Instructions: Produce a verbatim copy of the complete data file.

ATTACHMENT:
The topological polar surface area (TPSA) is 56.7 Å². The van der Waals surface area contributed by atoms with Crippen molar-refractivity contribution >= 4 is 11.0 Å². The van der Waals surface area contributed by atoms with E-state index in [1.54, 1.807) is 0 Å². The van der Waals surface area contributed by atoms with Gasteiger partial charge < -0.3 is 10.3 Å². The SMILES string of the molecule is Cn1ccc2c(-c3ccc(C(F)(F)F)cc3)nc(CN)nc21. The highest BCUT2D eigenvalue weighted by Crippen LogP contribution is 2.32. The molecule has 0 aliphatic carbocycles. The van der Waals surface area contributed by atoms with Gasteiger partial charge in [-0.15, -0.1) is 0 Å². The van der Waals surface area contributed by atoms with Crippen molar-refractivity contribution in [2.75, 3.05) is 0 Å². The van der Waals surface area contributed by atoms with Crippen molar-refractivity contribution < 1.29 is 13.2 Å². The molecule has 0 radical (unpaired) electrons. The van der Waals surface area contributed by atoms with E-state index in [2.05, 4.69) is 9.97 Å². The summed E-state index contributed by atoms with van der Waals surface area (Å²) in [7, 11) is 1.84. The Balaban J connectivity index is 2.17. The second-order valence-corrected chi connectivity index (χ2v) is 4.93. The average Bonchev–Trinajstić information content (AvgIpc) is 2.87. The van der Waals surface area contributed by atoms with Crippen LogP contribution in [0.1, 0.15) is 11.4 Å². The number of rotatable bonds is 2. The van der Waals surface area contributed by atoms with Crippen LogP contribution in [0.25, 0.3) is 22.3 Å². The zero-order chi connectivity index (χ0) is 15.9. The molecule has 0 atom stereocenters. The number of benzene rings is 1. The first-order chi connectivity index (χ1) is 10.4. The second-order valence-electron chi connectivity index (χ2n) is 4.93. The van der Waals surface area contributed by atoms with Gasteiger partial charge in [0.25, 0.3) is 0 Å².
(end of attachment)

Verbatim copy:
The topological polar surface area (TPSA) is 56.7 Å². The van der Waals surface area contributed by atoms with Crippen molar-refractivity contribution >= 4 is 11.0 Å². The van der Waals surface area contributed by atoms with E-state index in [1.54, 1.807) is 0 Å². The van der Waals surface area contributed by atoms with Gasteiger partial charge < -0.3 is 10.3 Å². The SMILES string of the molecule is Cn1ccc2c(-c3ccc(C(F)(F)F)cc3)nc(CN)nc21. The highest BCUT2D eigenvalue weighted by Crippen LogP contribution is 2.32. The molecule has 0 aliphatic carbocycles. The van der Waals surface area contributed by atoms with Gasteiger partial charge in [-0.15, -0.1) is 0 Å². The van der Waals surface area contributed by atoms with Crippen molar-refractivity contribution in [2.75, 3.05) is 0 Å². The van der Waals surface area contributed by atoms with Crippen molar-refractivity contribution < 1.29 is 13.2 Å². The molecule has 0 radical (unpaired) electrons. The van der Waals surface area contributed by atoms with E-state index in [2.05, 4.69) is 9.97 Å². The summed E-state index contributed by atoms with van der Waals surface area (Å²) in [7, 11) is 1.84. The Balaban J connectivity index is 2.17. The second-order valence-corrected chi connectivity index (χ2v) is 4.93. The average Bonchev–Trinajstić information content (AvgIpc) is 2.87. The van der Waals surface area contributed by atoms with Crippen LogP contribution in [0.1, 0.15) is 11.4 Å². The number of rotatable bonds is 2. The van der Waals surface area contributed by atoms with Crippen LogP contribution in [0.25, 0.3) is 22.3 Å². The zero-order chi connectivity index (χ0) is 15.9. The molecule has 0 atom stereocenters. The number of benzene rings is 1. The first-order chi connectivity index (χ1) is 10.4. The second-order valence-electron chi connectivity index (χ2n) is 4.93. The van der Waals surface area contributed by atoms with Gasteiger partial charge in [0.25, 0.3) is 0 Å².